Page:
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Russia's central bank promises support for targets of new targets

  • Obama US Russia Sanctions-1.jpg

    President Barack Obama speaks on the South Lawn of the White House in Washington, Tuesday, July 29, 2014, as he announces new economic sanctions against key sectors of the Russian economy in the latest move to force Russian President Vladimir Putin to end his support for Ukrainian rebels. (AP Photo/Manuel Balce Ceneta) (The Associated Press)

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    FILE - In this Wednesday, July 16, 2014 file photo, Russia's President Vladimir Putin he arrives for an official group photo during the BRICS summit at the Itamaraty palace, in Brasilia, Brazil. Frustrated by the apparent ineffectiveness of previous sanctions and outraged by the deaths of 298 people aboard the Malaysia Airlines plane downed over eastern Ukraine, the European Union adopted tough new economic sanctions against Russia on Tuesday, July 29, 2014 EU officials and diplomats said. The measures, which were prepared in coordination with the United States, include an arms embargo, and a ban on the sale of dual use and sensitive technologies, such as advanced energy technology equipment relevant for deep sea and Arctic drilling. Such equipment will now be subject to prior approval by competent national authorities, an EU official said. Under the financial sanctions, Russian state-owned banks will be banned from selling bonds or equities with a maturity of over 90 days in European capital markets, the sources said, speaking on condition of anonymity because they were not authorized to make public statements. The ambassadors also added eight names to the list of people subject to EU-wide asset freezes and travel bans, including four people close to Russian President Vladimir Putin, the EU official said. (AP Photo/Felipe Dana, File ) (The Associated Press)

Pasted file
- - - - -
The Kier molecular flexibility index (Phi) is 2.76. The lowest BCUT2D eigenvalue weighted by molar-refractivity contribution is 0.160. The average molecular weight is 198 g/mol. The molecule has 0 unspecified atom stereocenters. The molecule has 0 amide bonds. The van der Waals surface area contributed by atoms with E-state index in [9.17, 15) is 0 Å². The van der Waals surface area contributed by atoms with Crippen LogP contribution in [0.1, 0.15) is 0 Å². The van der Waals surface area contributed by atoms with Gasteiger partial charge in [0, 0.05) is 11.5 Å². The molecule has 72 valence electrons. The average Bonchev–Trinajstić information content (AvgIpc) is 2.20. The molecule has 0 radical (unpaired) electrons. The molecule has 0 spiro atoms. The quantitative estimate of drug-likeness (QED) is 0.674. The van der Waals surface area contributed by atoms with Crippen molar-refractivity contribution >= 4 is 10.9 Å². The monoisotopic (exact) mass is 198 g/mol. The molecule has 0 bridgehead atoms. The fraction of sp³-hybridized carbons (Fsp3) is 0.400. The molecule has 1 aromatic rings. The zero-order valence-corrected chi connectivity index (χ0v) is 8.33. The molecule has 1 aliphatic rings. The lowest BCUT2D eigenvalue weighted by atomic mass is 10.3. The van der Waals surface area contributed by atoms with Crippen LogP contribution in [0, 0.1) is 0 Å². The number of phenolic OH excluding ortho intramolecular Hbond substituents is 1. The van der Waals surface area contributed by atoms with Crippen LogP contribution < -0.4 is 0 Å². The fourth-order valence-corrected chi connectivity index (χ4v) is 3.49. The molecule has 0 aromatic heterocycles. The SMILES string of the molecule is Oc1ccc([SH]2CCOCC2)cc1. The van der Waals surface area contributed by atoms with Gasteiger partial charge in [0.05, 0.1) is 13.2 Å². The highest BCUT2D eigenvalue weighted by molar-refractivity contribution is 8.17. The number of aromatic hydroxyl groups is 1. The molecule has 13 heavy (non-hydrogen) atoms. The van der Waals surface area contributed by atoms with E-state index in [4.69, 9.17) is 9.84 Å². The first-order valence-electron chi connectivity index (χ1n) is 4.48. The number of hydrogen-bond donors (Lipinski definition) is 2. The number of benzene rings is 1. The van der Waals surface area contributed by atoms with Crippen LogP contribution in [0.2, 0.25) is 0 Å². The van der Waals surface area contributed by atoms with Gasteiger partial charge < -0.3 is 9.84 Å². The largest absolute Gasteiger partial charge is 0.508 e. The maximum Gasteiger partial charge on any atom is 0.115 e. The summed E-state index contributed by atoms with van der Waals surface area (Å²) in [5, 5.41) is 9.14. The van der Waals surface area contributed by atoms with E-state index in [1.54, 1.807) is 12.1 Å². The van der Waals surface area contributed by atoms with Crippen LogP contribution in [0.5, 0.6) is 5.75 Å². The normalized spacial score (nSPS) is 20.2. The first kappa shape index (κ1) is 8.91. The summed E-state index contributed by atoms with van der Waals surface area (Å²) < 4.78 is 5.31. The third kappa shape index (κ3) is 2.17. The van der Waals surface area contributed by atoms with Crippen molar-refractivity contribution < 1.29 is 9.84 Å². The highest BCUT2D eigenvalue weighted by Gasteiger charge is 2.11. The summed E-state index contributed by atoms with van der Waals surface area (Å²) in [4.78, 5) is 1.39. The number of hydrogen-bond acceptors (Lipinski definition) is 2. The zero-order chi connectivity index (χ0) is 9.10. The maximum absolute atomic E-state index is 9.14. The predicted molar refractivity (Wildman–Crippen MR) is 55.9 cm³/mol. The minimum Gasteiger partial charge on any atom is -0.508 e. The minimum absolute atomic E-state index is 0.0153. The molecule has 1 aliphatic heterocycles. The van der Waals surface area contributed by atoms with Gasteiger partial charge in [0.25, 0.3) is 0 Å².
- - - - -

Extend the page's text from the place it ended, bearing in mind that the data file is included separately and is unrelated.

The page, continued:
Russia's central bank is promising to support financial institutions hit by U.S. sanctions as stocks took a tumble on opening in Moscow.

In an online statement, the bank promised to "take adequate measures" to support targeted institutions. Russia's state-owned VTB bank — Russia's second-largest — was trading down 1.2 percent on Wednesday morning.

Other major banks that were left unscathed by sanctions — such as the country's largest, Sperbank — were trading higher.

U.S. officials said Tuesday that roughly 30 percent of Russia's banking sector assets are now constrained by sanctions. The move comes after Malaysia Airlines Flight 17 was shot down over East Ukraine. Western officials accuse pro-Russian separatists of bring down the plane with a missile supplied by Moscow.

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Pace reported from Washington.

THIS IS A BREAKING NEWS UPDATE. Check back soon for further information. AP's earlier story is below.